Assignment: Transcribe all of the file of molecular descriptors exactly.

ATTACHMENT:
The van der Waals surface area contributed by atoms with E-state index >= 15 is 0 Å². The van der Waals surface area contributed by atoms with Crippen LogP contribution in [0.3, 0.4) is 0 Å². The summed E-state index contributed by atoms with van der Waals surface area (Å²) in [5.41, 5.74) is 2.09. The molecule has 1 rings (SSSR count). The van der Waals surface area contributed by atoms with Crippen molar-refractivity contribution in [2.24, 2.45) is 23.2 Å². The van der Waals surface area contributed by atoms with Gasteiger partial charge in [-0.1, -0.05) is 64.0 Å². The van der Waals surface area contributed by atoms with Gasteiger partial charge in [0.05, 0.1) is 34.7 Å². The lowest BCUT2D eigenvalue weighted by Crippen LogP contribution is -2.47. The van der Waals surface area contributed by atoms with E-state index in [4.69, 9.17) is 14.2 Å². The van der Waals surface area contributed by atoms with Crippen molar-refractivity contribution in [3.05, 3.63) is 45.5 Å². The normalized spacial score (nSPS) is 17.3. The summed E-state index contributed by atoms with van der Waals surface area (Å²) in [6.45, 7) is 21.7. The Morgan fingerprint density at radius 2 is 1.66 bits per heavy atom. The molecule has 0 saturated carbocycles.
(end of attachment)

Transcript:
The van der Waals surface area contributed by atoms with E-state index >= 15 is 0 Å². The van der Waals surface area contributed by atoms with Crippen LogP contribution in [0.3, 0.4) is 0 Å². The summed E-state index contributed by atoms with van der Waals surface area (Å²) in [5.41, 5.74) is 2.09. The molecule has 1 rings (SSSR count). The van der Waals surface area contributed by atoms with Crippen molar-refractivity contribution in [2.24, 2.45) is 23.2 Å². The van der Waals surface area contributed by atoms with Gasteiger partial charge in [-0.1, -0.05) is 64.0 Å². The van der Waals surface area contributed by atoms with Gasteiger partial charge in [0.05, 0.1) is 34.7 Å². The lowest BCUT2D eigenvalue weighted by Crippen LogP contribution is -2.47. The van der Waals surface area contributed by atoms with E-state index in [4.69, 9.17) is 14.2 Å². The van der Waals surface area contributed by atoms with Crippen molar-refractivity contribution in [3.05, 3.63) is 45.5 Å². The normalized spacial score (nSPS) is 17.3. The summed E-state index contributed by atoms with van der Waals surface area (Å²) in [6.45, 7) is 21.7. The Morgan fingerprint density at radius 2 is 1.66 bits per heavy atom. The molecule has 0 saturated carbocycles.